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The Town That Dreaded Sundown - 1976

The Town That Dreaded Sundown - 1976

Director(s): Charles B. Pierce

Writer(s): Earl E. Smith

Cinematography by: James W. Roberson

Editor(s): Tom Boutross

Cast: Ben Johnson, Andrew Prine, Dawn Wells and Jimmy Clem


January is usually the month Hollywood drops Horror films, so I decided to seek out a horror movie from the past that I've not seen before. The Town that Dreaded Sundown is often named in the same sentence as Black Christmas (74), The Texas Chain Saw Massacre (74), and Halloween (78) as the first slasher movie, a sub-genre deeply embedded with horror, and one of my favorites. After finally watching it, maybe we should stop placing it among the other slasher giants, as it doesn't come close to the bar they have set. Let's talk about it.

The story takes place in 1946's Texarkana, Texas. It loosely follows the real-life murders that took place in that town, by what the media would eventually call "The Phantom Killer". There are two films within this script desperately fighting against each other. In one hand we have a dry, eerie and sobering look at the murders that took place. The killer is slow and methodical, and the viciousness represented through his deep breathing and his blue eyes create tension and an unsettling tone.  And in the other hand, you have this weird slapstick comedy of cops that don't know how to do their jobs and have weird interactions leading to what I assume was supposed to be jokes. This jarring tonal shift leaves you scratching your head, as the film that has the most runtime is this bad impression of what cop comedy would be, negating all tension created by the Phantom.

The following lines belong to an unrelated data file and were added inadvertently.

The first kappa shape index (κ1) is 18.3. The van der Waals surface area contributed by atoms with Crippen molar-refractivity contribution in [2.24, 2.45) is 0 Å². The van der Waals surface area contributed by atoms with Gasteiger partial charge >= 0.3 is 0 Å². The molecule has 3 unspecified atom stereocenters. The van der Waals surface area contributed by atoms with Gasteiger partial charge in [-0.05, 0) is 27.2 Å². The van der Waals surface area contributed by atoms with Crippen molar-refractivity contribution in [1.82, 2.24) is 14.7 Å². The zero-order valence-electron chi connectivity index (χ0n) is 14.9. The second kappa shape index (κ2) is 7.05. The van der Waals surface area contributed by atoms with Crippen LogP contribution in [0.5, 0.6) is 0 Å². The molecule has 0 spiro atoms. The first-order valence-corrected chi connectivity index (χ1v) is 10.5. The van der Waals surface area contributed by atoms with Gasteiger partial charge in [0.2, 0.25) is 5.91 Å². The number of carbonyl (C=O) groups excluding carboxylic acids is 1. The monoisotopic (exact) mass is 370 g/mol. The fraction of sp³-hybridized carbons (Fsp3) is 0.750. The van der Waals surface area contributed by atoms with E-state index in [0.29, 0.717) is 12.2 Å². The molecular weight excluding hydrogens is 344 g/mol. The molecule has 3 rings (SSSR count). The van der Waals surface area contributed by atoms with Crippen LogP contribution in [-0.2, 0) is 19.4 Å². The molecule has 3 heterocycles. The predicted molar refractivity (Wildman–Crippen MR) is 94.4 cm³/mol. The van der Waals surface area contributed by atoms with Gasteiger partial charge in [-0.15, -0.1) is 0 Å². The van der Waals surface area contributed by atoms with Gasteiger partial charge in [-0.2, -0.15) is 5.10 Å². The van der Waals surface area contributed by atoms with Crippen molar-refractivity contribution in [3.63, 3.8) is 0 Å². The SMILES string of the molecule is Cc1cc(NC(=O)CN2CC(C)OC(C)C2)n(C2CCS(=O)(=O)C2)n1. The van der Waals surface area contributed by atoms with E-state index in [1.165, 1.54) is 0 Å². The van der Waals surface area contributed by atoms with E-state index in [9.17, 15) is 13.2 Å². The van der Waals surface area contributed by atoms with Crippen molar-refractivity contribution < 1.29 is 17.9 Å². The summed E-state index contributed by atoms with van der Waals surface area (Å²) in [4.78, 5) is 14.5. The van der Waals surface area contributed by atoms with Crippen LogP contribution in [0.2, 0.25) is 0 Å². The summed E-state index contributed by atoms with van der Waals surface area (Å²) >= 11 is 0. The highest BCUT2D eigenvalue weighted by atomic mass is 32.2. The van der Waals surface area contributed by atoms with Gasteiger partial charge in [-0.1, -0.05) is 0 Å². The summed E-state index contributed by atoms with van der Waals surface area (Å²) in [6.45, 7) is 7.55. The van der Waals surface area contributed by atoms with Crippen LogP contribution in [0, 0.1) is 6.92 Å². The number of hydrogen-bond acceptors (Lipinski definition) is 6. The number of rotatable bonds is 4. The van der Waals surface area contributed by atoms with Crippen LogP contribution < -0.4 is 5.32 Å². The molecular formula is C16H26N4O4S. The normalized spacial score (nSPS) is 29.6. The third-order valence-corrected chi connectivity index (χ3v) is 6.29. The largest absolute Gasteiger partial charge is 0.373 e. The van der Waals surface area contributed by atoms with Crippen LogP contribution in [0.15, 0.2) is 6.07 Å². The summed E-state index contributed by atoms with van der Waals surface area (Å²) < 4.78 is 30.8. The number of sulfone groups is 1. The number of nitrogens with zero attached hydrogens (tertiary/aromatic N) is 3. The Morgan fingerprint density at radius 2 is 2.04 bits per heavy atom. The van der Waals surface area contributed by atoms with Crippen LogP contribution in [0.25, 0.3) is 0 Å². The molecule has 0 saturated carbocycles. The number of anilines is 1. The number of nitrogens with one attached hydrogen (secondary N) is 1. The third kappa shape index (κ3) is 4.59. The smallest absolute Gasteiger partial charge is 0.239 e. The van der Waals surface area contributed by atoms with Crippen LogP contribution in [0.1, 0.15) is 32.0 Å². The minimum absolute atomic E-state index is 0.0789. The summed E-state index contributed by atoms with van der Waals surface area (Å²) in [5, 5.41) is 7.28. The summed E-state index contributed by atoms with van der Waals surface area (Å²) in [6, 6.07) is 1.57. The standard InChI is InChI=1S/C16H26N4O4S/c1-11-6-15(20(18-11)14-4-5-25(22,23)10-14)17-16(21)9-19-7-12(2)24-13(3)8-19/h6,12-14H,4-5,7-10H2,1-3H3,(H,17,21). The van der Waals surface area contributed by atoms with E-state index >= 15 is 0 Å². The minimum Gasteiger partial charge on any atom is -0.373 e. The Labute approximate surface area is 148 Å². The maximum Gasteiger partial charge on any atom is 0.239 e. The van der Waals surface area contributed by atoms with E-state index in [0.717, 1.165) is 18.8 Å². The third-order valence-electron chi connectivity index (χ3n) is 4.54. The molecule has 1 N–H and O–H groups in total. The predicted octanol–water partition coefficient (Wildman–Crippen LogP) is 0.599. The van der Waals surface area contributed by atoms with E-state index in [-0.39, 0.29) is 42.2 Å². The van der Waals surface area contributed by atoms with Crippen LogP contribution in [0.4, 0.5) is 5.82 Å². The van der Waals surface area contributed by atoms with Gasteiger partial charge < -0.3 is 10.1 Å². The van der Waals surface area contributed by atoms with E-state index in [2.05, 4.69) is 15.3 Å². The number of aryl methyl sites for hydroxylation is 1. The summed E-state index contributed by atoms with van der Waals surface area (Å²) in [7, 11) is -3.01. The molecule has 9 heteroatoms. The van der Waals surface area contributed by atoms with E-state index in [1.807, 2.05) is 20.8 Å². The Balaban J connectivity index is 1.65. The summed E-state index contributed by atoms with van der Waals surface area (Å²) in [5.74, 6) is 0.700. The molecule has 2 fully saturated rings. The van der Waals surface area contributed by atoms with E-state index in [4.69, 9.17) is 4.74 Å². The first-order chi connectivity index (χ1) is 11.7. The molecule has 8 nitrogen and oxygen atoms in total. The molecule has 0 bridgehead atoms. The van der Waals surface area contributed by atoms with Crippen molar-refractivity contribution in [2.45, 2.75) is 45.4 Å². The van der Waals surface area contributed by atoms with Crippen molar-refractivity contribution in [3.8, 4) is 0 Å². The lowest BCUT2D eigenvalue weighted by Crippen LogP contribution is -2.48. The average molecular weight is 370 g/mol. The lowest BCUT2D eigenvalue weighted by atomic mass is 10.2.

Quick note: the sound quality is beyond horrible, while at times this can add the uneasy feeling the film is creating, like in Texas Chain Saw, in here it just adds to the confusion as to what the hell the film is trying to do.

There are a lot of elements I enjoyed from the film. Despite it having the horrible sound quality, in part due to the hectic editing between takes that had different background noises, the use of the Phantom's breathing was effective. The use of the killer's shoes as the identifier was a nice touch that bookends the film well and adds to the fear and terror of knowing he was just walking around amongst the citizens without a care in the world. And that's it really.


The Town that Dreaded Sundown was a major letdown for me. Maybe it was the fact that it was always billed as one of the originals of the slasher genre and mentioned in the same breath as Halloween. Or simply it's a film plagued by bad acting and bad editing, with a script that didn't know if it wanted to do a horror movie or a slapstick comedy. I would heavily lean on the latter. I wouldn't call it a dumpster fire, but I wouldn't recommend it either. But if you NEED something to watch and NOTHING is on it does have some eerie moments to hold you over.


The Town That Dreaded Sundown is a Streamer!

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